It remains a poem.


And I am going to make money. A handsome amount of money.

For once in my life-time.

After all, one can make money and still also write poems.

That’s what they say.

Or do science. Real science. Physics. Even physics for that matter.

Or, work. Real work, too.


It’s better than having no money and…

.


 

 

 

TL;DR: Why am I jobless?

TL;DR: Why am I jobless?

Because, they had no guts (or even sense) to give me a job in time, and thereby allow even me to become a rich man—even if they had always had the wealth to do so. Only if they were honest enough!


Simple enough a formulation, no?

But does it carry even a ring of a truth? The responsibility of finding an answer to this question rests with those who raise it.


A song I like:

(Hindi) “dil mein kisi ke pyaar kaa…”
Music: Ravi [Sharma]
Lyrics: Saahir Ludhiyaanvi
Singer: Lata Mangeshkar

[Lata is good here but I like her much better in the original song (i.e. another song of the same tune, by the same composer): “woh dil kahaan se laaoon…” If I were to rate that song, I would put her at the top, followed by Ravi and then by Rajinder Kishen (the lyricist for the original one). Rajinder Kishen’s lyrics for the original song were very good too, and he is a great lyricist—he has penned some really memorable songs in his career. But somehow, I like the theme and the tone of the present lyrics by Saahir better. “dil mein kisi ke pyaar kaa jalataa huaa diyaa, duniyaa ki aandhiyon se bhalaa yeh boojhegaa kyaa?” … Sublime!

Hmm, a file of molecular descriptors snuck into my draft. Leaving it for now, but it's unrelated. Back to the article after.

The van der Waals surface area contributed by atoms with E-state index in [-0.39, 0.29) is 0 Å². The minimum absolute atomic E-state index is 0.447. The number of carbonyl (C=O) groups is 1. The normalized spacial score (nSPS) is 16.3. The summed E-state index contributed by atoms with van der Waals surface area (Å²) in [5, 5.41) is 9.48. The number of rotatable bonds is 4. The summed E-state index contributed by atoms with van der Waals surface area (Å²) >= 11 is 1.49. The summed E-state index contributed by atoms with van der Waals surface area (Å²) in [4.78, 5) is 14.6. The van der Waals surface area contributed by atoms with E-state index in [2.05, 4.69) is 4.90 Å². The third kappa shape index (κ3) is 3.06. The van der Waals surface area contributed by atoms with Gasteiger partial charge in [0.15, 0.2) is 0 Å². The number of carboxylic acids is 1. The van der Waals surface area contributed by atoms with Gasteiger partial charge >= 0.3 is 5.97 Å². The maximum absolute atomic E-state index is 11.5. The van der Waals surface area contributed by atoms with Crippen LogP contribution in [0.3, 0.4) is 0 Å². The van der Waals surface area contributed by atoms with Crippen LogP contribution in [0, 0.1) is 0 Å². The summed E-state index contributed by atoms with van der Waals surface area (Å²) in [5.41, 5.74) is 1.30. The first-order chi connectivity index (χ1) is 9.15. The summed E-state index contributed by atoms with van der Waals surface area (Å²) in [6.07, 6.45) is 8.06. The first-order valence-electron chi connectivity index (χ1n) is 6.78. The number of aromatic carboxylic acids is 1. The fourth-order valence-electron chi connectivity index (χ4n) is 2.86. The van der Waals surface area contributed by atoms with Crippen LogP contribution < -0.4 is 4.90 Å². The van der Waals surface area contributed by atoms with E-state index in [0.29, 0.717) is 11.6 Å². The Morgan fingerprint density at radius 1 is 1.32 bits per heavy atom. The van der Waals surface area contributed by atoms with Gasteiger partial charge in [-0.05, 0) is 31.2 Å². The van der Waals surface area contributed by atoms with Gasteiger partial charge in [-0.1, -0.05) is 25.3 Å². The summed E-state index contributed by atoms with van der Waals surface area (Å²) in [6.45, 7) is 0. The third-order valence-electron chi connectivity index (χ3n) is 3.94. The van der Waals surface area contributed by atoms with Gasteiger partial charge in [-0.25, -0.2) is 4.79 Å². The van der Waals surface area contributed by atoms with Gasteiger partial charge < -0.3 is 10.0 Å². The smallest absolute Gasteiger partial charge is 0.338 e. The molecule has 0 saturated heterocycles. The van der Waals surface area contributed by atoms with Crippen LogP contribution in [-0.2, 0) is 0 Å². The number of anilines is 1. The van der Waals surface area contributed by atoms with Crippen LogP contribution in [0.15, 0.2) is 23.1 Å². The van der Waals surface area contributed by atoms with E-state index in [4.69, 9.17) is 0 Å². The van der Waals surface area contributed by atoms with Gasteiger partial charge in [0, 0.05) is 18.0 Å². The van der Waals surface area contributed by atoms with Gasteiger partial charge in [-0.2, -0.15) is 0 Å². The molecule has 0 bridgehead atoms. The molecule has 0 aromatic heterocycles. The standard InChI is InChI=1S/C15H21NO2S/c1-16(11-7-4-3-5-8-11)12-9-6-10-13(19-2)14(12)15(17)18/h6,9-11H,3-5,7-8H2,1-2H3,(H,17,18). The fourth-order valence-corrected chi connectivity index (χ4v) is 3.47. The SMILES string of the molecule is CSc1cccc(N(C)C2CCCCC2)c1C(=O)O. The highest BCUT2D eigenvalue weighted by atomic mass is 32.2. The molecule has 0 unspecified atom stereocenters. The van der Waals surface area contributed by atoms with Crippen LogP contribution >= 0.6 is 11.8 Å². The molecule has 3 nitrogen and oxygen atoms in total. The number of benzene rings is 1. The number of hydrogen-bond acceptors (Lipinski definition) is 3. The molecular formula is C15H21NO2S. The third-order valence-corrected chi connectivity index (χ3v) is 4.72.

Kishore Kumar, in comparison to all the four, comes across as a much lesser guy in his version of the present song. Having appreciated and admired him very deeply over so many years, it was not exactly a simple statement to make, but that’s the way things are here.]

 

 

 

I still need a good enough a job in data science in Pune. But in the meanwhile…